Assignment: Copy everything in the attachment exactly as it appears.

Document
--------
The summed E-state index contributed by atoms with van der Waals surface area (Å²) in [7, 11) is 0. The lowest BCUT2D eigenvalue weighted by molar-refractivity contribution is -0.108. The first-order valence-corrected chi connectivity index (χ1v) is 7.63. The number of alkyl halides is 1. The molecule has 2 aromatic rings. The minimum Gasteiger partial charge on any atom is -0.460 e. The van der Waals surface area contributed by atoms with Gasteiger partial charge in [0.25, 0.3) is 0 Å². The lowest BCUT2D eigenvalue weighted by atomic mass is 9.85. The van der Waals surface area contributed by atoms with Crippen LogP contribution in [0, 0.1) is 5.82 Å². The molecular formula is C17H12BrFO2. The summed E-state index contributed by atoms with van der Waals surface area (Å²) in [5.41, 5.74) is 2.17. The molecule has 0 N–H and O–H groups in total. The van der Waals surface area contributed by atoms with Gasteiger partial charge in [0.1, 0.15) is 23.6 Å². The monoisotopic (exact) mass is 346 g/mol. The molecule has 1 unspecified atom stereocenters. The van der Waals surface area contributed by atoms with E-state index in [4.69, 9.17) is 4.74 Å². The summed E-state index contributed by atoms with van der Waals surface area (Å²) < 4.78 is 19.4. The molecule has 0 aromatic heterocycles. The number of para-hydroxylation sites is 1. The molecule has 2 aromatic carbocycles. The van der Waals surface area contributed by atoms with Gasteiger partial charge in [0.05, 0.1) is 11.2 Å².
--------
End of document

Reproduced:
The summed E-state index contributed by atoms with van der Waals surface area (Å²) in [7, 11) is 0. The lowest BCUT2D eigenvalue weighted by molar-refractivity contribution is -0.108. The first-order valence-corrected chi connectivity index (χ1v) is 7.63. The number of alkyl halides is 1. The molecule has 2 aromatic rings. The minimum Gasteiger partial charge on any atom is -0.460 e. The van der Waals surface area contributed by atoms with Gasteiger partial charge in [0.25, 0.3) is 0 Å². The lowest BCUT2D eigenvalue weighted by atomic mass is 9.85. The van der Waals surface area contributed by atoms with Crippen LogP contribution in [0, 0.1) is 5.82 Å². The molecular formula is C17H12BrFO2. The summed E-state index contributed by atoms with van der Waals surface area (Å²) in [5.41, 5.74) is 2.17. The molecule has 0 N–H and O–H groups in total. The van der Waals surface area contributed by atoms with Gasteiger partial charge in [0.1, 0.15) is 23.6 Å². The monoisotopic (exact) mass is 346 g/mol. The molecule has 1 unspecified atom stereocenters. The van der Waals surface area contributed by atoms with E-state index in [4.69, 9.17) is 4.74 Å². The summed E-state index contributed by atoms with van der Waals surface area (Å²) < 4.78 is 19.4. The molecule has 0 aromatic heterocycles. The number of para-hydroxylation sites is 1. The molecule has 2 aromatic carbocycles. The van der Waals surface area contributed by atoms with Gasteiger partial charge in [0.05, 0.1) is 11.2 Å².